Medical marijuana decision: Don't blame commerce clause
In the post below, I warn those of us who support the New Deal not to be lured by the siren song of the dissents of O'Connor, Thomas and Rehnquist in Gonzales v. Raich, No. 03-1454 (2005).
First, no one should be surprised by this decision overturning state laws allowing for medical marijuana usage. Back in 2001, the Supreme Court unanimously held (in an opinion witten by Clarence Thomas) that marijuana has no legal "medical" use, which is an important factor for any advocate of state medical marijuana laws. See: US v. Oakland Cannibis Buyers' Cooperative, 532 U.S. 483 (2001).
The Court's decision in Gonzales v. Raich is striking by its failure to consider overturning that decision or even bother discussing it. In reading the majority opinion overturning the state medical marijuana laws, those who advocate for such laws should carefully read footnote 37 of the opinion. The footnote states that the majority of Justices recognize that if the Court found the medicinal or theraputic value of marijuana was sufficiently strong, such a finding "would cast serious doubt on the accuracy of the findings" that make marijuana a completely illegal substance throughout the country and "would place all homegrown medical substances beyond the reach of Congress' regulatory jurisdiction."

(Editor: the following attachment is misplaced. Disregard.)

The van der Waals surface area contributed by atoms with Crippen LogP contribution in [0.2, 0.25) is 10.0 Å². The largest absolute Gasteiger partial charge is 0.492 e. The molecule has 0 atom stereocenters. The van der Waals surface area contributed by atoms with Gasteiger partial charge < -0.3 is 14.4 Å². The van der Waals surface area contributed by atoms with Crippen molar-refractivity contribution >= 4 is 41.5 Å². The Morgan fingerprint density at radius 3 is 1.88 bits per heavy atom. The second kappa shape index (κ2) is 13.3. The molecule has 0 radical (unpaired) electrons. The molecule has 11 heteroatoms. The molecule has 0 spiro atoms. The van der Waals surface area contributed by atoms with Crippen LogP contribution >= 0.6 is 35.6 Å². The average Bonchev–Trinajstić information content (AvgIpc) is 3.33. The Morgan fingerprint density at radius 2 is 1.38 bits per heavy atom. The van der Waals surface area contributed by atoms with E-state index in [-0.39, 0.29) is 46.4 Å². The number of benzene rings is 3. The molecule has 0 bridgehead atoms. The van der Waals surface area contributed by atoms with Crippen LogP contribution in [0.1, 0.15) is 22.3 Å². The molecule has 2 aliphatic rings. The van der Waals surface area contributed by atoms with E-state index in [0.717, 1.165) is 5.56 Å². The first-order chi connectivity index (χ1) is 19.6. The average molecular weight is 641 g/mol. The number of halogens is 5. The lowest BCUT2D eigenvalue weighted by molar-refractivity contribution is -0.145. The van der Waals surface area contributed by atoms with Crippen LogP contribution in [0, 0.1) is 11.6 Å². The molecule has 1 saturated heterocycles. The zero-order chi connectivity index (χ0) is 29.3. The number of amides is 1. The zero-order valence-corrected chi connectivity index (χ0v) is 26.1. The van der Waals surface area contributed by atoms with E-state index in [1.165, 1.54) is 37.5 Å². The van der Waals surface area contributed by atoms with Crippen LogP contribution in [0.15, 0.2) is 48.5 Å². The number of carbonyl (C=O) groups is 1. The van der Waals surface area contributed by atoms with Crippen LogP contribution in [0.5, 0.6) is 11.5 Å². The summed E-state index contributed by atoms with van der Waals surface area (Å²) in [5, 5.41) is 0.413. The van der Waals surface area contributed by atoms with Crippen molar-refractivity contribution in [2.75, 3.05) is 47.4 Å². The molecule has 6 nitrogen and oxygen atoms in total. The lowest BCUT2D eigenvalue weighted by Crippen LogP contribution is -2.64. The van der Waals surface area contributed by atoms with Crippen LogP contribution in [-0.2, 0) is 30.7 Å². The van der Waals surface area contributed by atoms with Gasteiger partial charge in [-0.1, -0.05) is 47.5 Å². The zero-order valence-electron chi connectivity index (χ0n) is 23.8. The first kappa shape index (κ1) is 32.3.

Therefore, focusing attacks on the Court's jurisprudence as to the "commerce clause" is dangerously wrong. The key is to get the Court to overturn the Oakland Cannibis decision and then the non-econoimc privacy and health and safety issues may trump the plenary power of Congress to regulate "commerce" to the extent one is growing marijuana in their own home or back yard and using it only for oneself.
If anyone finds my view incorrect, I would only ask them to read the dissenting opinions from O'Connor and Thomas, which will reveal that neither of those justices are concerned with the facts regarding the theraputic value of medical marijuana. They are primarily interested in pushing their ideology that would overturn a broad reading of the "commerce clause," which, in turn, would undermine the ability of both state and federal governments to pass laws regarding economic issues.